benefits of cumin

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Benefits of Cumin

51. Three colours of cumin
Cumin seeds are generally available in three colours amber, white and black. The amber seeds are the most common. this aromatic spice is known for its medicinal properties since ancient times. Being an excellent source of iron, it aids in digestion, boosts the immune system and has anti carcinogenic properties.
52. Storage Times
Whole cumin seeds have a shelf life of at least a year if you store them in an airtight jar or container. Ground cumin loses its strong flavor and aroma after a few months, even if you store it well. Grinding your own cumin from whole seeds allows you to store the whole spice in your cupboard and have it on hand when you need it, while still enjoying the flavor and texture of the ground version.
53. Grind Your Own
Grind your own cumin using a mortar and pestle, or a spice grinder or coffee grinder. Your regular coffee grinder will work in a pinch, but make sure to clean it well afterward so your coffee doesn t taste like cumin. Consider investing in a separate, dedicated grinder for spices if you plan to grind cumin and other spices regularly.
54. Piles
The main cause behind piles (hemorrhoids) is constipation added with infections in the wound in the anal tract, which are also caused by constipation. Cumin, because of its dietary fiber content and carminative, stimulating, antifungal and antimicrobial properties, acts as a natural laxative in powdered form.
55. Diabetes
Diabetes can have a powerful effect in preventing diabetes by reducing the chances of hypoglycemia. The animals that were tested showed a sharp decline in hypoglycemia when fed cumin seeds in their diet, and they also showed a decrease in glucosuria, which is a condition where the urine contains too much glucose, also resulting in hypoglycemia and diabetes.
56. Insomnia
This is a very peculiar property of cumin. It is a stimulant as well as a relaxant at the same time. This property cannot be attributed to a single component alone, just as causes of insomnia cannot be attributed to a single cause.
57. Respiratory Disorders Asthma Bronchitis
The presence of caffeine (the stimulating agent), and the richly aromatic essential oils (the disinfectants) make cumin an ideal anticongestive combination for those suffering from respiratory disorders such as asthma and bronchitis. It acts as an expectorant, meaning that it loosens up the accumulated phlegm and mucus in the respiratory tracts and makes it easier to eliminate them from the system via sneezing or coughing up and spitting.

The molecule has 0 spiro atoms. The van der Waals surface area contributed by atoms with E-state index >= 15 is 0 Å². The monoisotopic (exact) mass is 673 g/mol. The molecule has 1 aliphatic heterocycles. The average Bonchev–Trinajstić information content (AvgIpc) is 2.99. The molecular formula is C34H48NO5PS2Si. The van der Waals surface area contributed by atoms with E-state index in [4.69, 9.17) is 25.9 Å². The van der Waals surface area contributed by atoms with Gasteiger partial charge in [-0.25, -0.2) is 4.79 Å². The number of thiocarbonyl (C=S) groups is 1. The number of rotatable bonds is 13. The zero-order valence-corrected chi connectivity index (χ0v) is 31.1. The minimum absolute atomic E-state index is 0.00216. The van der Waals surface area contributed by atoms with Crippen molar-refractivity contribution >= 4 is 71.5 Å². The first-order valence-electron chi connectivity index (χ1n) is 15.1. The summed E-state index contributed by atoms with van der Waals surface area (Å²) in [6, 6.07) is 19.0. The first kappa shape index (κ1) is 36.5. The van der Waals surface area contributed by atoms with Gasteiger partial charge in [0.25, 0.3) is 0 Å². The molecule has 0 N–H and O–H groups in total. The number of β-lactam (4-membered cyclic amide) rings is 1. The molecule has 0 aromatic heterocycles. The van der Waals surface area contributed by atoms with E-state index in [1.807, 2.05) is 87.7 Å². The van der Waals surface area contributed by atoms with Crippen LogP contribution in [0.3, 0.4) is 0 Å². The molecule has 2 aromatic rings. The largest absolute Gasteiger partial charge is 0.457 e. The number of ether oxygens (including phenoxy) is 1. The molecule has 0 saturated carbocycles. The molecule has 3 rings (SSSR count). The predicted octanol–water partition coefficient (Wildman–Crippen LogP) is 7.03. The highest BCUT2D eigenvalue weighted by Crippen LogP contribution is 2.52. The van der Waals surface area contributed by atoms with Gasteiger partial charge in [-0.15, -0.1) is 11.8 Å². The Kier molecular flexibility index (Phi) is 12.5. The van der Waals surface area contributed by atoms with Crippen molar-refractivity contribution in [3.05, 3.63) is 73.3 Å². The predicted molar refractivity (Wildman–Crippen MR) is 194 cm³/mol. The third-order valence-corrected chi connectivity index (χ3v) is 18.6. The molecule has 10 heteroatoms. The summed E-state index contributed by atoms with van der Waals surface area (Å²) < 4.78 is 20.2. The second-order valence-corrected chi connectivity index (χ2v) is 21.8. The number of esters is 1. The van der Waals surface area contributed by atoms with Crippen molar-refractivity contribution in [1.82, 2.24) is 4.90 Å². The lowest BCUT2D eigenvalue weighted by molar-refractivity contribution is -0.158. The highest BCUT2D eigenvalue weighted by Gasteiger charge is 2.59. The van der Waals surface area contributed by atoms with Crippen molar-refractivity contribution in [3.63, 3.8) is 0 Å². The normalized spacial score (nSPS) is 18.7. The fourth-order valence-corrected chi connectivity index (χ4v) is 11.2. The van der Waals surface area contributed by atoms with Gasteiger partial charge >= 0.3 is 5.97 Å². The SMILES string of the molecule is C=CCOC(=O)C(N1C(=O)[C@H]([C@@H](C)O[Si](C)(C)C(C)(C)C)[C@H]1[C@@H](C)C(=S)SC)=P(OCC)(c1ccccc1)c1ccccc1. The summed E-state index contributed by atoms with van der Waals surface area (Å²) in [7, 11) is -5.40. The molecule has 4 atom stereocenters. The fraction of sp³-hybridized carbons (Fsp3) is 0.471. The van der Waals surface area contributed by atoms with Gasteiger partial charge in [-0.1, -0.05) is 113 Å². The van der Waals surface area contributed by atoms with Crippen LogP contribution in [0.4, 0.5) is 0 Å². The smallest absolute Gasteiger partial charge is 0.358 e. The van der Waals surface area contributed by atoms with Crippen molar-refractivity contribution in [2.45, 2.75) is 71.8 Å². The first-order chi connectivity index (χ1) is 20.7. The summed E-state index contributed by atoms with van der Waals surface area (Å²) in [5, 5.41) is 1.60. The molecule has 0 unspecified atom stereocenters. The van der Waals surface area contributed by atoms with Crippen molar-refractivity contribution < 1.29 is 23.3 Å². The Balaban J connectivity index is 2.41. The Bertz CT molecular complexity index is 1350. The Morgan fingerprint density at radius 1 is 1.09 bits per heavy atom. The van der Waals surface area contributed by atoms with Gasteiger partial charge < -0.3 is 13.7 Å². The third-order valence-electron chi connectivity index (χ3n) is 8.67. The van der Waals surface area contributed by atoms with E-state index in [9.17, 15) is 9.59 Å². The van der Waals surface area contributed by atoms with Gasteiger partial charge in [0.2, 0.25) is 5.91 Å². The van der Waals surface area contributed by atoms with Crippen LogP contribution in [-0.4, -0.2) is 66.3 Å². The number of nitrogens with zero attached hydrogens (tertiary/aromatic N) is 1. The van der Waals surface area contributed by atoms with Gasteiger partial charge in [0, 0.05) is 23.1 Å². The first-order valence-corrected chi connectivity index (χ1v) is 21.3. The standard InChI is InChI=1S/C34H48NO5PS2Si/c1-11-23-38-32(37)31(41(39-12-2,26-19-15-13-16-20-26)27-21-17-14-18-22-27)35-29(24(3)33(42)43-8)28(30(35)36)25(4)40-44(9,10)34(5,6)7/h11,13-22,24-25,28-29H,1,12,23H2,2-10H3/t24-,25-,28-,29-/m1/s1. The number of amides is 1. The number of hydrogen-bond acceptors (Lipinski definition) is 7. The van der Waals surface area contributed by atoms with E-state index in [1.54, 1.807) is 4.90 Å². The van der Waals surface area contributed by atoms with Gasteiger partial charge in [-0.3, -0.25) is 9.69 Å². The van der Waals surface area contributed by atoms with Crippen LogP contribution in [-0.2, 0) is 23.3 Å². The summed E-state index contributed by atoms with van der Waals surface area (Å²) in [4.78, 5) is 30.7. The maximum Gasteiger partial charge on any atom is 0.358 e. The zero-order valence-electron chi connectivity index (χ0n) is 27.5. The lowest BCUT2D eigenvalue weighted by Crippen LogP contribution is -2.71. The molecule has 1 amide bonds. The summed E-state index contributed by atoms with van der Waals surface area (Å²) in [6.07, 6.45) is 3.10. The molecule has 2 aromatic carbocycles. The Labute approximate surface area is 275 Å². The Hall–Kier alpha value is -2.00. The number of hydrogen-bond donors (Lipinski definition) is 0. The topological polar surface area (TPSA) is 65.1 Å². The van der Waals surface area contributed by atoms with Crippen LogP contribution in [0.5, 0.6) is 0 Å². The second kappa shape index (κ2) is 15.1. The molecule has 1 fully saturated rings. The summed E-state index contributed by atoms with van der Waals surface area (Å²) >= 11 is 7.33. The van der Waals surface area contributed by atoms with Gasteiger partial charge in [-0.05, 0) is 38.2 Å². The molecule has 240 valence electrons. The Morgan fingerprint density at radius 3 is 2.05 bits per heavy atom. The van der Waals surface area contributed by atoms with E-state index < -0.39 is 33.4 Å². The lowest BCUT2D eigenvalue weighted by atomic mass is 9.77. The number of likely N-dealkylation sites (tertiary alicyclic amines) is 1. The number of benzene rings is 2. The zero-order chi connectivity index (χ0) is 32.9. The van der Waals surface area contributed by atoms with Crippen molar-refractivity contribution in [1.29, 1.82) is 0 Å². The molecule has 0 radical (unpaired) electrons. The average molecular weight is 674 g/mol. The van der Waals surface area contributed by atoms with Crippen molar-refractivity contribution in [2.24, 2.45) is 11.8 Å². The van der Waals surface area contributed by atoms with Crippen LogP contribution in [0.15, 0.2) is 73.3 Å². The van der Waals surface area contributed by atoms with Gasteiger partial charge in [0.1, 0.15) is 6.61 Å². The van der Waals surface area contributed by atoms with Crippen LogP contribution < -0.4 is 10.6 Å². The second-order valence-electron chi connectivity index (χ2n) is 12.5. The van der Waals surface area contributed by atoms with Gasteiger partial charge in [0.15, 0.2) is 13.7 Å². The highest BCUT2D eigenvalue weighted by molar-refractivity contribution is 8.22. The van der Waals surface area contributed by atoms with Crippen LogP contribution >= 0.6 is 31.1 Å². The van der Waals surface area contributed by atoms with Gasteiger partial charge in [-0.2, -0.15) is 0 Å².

58. Lactation
Cumin is rich in iron and thus very good for lactating mothers as well as for women who are undergoing menses or who are pregnant, since they are more in need of iron than others. Moreover, cumin is said to help ease and increase secretion of milk in lactating women due to the presence of thymol, which tends to increase secretions from our glands, including milk, which is a secretion from the mammary glands.
59. Anemia
As stated above, cumin is very rich in iron (more than 66 mg. in every 100 grams) which is more than 5 times the daily requirement of iron for an adult. This iron is the main constituent of hemoglobin in the red blood corpuscles of blood. It is hemoglobin which transfers oxygen (as the oxide of iron) to the body
60. Concentration and Cognitive Malfunction
The amount of iron in cumin leads to increased hemoglobin production and subsequent prevention of anemia, but that increased blood flow has other benefits as well. When your blood circulation is in top form, adequate amounts of oxygen are able to reach the organs and the brain, leading to optimal performance of those bodily systems.

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